Most models for predicting the broad-scale effects of increased C02 on vegetation tend to be based on some basic components of the photosynthetic process (from the Farquhar model, above): how fast C02 can diffuse into the leaf at higher concentrations, and how fast the photosynthetic chemistry in the cells of the leaf can potentially take it up at higher concentrations. Some models take a more empirical approach, seeing just how much faster on average plants tend to grow in closed-chamber experiments with raised C02, and then taking a C02 fertilization factor for the increase in growth rate, known as "beta".
What sort of things do these models predict for the coming decades and centuries? Essentially, if everything else in the world stays the same except for C02 increasing, the models all agree on two things. First, there will be an increase in net primary productivity (the growth rate of plants) all around the world as the supply of carbon for photosynthesis increases. Second, plants will be using the water supply around their roots more efficiently because they do not have to open the stomata in their leaves quite as much. This will be rather like an increase in rainfall as far as the plants are concerned.
Different models predict different degrees of response to any given increase in C02, depending on subtle details in the assumptions that they are based upon. A review of models over the past ten years or so showed that on average for a world with 580 ppm C02 (which will probably occur around 2050 given the current rate of increase in C02) compared with a baseline of 350 ppm, the models predict a 22% increase in plant productivity around the world. However, the range of estimates amongst them extends from 10 to 33%. The higher C02 levels go, the higher the effect on plant growth is predicted to be. In a recent review, the well-known vegetation-climate modeler Gordon Bonan suggests that above 700 ppm of C02, the increase in the world's plant productivity will be somewhere between 12% and 76%, averaging at 48%. If this is correct—and remember this forecast is only based on models—it would represent a transformation of the energy flow through the world's land ecosystems. And, of course, given that they are only models, if they have overlooked or misjudged some important factor, they might all be wrong.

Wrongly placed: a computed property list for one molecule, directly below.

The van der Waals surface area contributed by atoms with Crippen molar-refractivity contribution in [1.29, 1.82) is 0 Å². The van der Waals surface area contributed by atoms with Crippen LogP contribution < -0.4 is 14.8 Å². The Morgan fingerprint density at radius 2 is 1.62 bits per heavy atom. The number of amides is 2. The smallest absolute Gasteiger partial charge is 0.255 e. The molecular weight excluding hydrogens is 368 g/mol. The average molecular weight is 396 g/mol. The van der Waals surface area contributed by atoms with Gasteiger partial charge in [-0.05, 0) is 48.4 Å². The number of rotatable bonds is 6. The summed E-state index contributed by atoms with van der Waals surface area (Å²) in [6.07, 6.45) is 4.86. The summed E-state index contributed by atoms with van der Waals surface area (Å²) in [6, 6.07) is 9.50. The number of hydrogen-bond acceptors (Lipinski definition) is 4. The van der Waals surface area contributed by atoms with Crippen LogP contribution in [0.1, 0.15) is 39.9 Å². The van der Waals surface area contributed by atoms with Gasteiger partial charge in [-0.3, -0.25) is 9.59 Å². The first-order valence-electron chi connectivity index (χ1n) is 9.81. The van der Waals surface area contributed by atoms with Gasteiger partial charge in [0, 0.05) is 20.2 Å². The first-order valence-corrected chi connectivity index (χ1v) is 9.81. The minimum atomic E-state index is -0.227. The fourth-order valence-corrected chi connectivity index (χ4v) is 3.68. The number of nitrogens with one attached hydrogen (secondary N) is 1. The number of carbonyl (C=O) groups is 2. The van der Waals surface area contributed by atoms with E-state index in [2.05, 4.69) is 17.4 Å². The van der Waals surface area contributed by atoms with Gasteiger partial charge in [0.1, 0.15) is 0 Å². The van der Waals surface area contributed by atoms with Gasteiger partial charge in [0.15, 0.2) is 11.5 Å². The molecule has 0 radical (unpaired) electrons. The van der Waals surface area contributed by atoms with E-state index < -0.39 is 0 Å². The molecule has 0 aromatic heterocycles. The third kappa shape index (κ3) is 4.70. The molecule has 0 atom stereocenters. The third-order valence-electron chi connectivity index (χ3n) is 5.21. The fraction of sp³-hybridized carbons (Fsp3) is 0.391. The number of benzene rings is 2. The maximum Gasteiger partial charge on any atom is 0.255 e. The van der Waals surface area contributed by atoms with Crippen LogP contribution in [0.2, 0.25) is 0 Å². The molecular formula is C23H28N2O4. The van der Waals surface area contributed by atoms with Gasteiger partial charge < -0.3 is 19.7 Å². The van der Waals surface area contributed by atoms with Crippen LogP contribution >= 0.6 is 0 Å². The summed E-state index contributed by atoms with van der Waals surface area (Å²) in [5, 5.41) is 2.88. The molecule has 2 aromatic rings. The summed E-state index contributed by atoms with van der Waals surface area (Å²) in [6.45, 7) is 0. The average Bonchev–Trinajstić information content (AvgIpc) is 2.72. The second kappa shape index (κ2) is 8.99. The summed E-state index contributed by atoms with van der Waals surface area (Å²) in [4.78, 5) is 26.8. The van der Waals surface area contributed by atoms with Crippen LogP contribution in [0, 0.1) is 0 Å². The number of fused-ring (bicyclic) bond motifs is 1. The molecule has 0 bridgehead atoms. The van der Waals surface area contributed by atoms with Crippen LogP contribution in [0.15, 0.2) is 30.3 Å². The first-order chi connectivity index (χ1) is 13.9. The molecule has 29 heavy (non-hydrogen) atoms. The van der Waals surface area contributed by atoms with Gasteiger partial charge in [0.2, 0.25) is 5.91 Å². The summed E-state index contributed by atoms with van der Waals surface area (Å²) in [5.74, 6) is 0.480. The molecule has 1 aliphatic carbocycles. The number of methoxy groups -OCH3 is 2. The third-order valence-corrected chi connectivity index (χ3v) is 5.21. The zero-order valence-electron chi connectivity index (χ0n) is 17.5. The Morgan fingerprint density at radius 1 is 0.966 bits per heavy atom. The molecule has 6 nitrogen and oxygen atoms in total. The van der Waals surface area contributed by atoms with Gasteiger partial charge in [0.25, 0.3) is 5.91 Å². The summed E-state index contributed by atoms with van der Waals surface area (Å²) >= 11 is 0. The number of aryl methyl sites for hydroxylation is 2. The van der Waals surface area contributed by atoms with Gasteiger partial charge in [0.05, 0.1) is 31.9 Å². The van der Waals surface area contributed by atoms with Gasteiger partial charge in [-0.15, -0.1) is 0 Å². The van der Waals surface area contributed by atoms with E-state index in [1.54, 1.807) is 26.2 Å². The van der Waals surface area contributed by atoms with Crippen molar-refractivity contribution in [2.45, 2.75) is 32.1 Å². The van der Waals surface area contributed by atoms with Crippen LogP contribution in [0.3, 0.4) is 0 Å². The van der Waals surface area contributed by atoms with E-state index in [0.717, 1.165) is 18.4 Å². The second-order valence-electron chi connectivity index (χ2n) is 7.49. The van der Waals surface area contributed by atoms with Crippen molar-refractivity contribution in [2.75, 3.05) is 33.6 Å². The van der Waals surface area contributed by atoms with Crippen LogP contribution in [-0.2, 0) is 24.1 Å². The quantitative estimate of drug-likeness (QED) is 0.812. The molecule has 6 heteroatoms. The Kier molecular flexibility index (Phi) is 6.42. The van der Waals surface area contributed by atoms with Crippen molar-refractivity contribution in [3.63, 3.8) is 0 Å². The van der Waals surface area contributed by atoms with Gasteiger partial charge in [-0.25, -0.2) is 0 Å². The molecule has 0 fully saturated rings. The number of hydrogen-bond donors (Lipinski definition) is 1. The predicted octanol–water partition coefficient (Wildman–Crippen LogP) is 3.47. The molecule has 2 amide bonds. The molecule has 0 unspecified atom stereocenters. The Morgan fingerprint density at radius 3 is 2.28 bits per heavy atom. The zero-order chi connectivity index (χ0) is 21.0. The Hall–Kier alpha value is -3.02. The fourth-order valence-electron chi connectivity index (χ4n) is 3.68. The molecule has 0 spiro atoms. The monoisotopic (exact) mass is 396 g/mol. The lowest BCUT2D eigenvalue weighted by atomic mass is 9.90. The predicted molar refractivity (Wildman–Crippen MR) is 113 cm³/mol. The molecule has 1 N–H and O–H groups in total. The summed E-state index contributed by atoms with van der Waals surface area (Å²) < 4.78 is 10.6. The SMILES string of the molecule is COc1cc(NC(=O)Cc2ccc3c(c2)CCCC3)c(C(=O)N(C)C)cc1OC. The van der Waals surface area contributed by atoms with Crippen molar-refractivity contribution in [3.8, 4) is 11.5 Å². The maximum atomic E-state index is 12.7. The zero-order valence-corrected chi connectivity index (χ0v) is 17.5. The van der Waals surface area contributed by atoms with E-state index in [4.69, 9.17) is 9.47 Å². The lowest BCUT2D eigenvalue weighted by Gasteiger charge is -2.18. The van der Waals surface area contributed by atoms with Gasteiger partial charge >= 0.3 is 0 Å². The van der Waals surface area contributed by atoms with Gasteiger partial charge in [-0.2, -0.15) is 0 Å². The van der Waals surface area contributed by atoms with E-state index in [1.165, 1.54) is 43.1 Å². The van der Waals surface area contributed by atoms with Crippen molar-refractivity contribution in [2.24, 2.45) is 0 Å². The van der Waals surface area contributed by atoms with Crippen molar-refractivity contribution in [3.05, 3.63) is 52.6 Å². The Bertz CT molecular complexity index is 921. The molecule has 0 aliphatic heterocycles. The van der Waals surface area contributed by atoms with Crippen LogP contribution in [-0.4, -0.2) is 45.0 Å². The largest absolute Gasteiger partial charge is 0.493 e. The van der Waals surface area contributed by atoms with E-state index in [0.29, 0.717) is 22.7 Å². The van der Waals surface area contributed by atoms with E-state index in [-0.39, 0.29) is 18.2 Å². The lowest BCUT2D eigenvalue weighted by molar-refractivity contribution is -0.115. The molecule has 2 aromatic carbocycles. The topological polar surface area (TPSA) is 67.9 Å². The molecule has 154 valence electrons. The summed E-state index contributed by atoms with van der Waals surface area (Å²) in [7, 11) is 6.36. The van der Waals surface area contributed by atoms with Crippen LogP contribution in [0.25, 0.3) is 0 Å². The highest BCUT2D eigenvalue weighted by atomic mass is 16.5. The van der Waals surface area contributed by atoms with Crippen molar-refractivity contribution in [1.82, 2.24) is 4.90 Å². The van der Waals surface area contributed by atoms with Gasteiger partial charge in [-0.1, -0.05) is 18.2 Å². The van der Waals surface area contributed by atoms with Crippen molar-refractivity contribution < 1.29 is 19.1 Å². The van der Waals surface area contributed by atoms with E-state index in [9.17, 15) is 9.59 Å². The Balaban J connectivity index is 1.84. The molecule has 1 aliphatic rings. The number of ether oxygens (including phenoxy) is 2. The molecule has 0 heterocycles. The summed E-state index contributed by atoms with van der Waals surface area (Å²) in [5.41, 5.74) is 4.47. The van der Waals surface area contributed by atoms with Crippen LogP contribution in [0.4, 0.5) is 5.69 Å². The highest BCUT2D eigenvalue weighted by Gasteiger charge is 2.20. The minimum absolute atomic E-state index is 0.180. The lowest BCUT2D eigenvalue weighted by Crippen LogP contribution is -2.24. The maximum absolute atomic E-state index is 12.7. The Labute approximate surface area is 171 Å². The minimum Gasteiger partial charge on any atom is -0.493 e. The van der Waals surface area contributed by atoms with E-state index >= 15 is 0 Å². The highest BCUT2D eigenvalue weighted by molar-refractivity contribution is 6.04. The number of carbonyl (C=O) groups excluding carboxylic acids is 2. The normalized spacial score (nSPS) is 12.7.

If plants increase their productivity and also make better use of the water available to them, we can expect that there will be some changes in the structure of vegetation around the world. The distributions of biomes are often determined by water availability, and an increase in C02 that allows plants to use water more effectively should allow wetter-climate biomes to spread. For example, models which combine a biome vegetation scheme (Chapter 2 in this book) with a C02 fertilization model usually predict that there will, for example, be an increase in tropical rainforest, allowing it to spread out into zones which get less rainfall and currently have dry forest or savanna vegetation. In arid areas, plants that are able to get by on less water because of higher C02 will be able to spread—the deserts will become greener. There is also predicted to be a general shift around the world towards C3 plants (see Box 8.1, p. 238), and away from C4 plants which do not benefit so much from increased C02. The speed with which these changes in vegetation actually occur depends on many different factors. Even though tropical rainforest might be capable of spreading into savanna regions, it will likely take hundreds or even thousands of years for the forest trees to disperse out and grow up into dense forest in these new areas. In the meantime, more subtle shifts in the structure and composition of vegetation are also likely to occur as some of the plants that were already in place grow bigger, and shade out other species around them.
Was this article helpful?